Like many other autobiographical writers Ernest Richard Shotton was very much about playing down his memoir. He intended the memoir to be private and wrote that if it was published, he did not want the names of his family to be made public. His memoir begins modestly and he claims he hopes not to “make a huge mess of it.” (1978, 1) He explains how at times he has difficulty remembering the order of events but when reading his work appears chronological.
It seemed to me when reading his writing that the purpose of his memoir was to create an account for him and his family. The presentation of the work to him on his hundredth birthday shows the memoir was a personal narrative. He states that he was encouraged to write when his wife began to suffer from mental illness later in her life. Writing was a way for Shotton himself to refresh his own memory as he didn’t start writing until he was in his later 70’s.
The memoir itself is very much one of explanation and mainly explores Shotton’s working life throughout. His memoir doesn’t necessarily reflect all working-class families. “Memoirists are not entirely representative of their class.” (1992, 51) Some of the references that he makes to his home and family life imply that he didn’t necessarily consider himself as working class. Although the working classes could be considered a broad social group, Shotton may be placed nearer the top of the band.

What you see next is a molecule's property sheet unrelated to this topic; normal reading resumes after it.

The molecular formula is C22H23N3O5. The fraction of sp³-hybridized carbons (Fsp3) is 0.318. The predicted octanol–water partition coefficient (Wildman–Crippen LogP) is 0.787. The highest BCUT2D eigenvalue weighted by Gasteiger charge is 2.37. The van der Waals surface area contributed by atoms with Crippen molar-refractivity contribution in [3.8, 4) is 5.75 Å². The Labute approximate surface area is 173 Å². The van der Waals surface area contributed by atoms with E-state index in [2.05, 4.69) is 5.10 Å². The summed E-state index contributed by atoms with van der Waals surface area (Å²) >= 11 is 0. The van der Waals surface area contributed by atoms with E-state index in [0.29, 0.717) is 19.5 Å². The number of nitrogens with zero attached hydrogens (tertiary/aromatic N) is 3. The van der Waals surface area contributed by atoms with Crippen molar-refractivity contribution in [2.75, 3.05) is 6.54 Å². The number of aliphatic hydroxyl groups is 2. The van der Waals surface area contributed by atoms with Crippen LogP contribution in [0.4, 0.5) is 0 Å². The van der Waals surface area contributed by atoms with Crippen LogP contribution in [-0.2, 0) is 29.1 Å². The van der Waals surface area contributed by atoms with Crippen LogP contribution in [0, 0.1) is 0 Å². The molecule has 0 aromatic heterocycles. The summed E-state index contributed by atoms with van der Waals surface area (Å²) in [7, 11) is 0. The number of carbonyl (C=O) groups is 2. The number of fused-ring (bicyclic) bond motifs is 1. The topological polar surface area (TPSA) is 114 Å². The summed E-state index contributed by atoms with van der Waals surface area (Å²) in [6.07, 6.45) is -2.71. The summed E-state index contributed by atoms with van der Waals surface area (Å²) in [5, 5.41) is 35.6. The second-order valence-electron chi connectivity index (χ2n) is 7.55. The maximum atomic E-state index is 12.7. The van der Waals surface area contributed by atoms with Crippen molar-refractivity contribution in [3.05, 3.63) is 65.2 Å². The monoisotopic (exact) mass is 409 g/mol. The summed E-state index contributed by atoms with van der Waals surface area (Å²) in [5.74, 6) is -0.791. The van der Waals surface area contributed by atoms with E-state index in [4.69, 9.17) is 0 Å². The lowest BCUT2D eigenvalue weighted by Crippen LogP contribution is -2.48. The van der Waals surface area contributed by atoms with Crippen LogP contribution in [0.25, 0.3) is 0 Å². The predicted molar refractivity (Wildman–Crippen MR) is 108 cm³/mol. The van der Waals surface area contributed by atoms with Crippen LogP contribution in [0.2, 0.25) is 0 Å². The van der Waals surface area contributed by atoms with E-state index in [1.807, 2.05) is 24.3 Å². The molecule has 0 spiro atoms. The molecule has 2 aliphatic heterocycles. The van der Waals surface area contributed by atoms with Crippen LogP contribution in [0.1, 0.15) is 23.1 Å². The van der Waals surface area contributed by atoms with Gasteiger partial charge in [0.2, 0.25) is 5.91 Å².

In memoirs, claims Larson, “The tone becomes self- justifying.” (Larson. T, 2) This could be said to be true for Shotton’s memoir because he appears to focus on many of his successes. This being said, when reading the memoir it doesn’t seem fabricated and I certainly believe that what he writes is very much truthful to his life.
Rose. J, ‘Rereading the English Common Reader: A Preface to a History of Audiences’, Journal of the History of Ideas, Vol 53, No1, 51
Larson. T, The Memoir and Memoirist: Reading, writing and personal narrative, Swallow Press, 2007, 2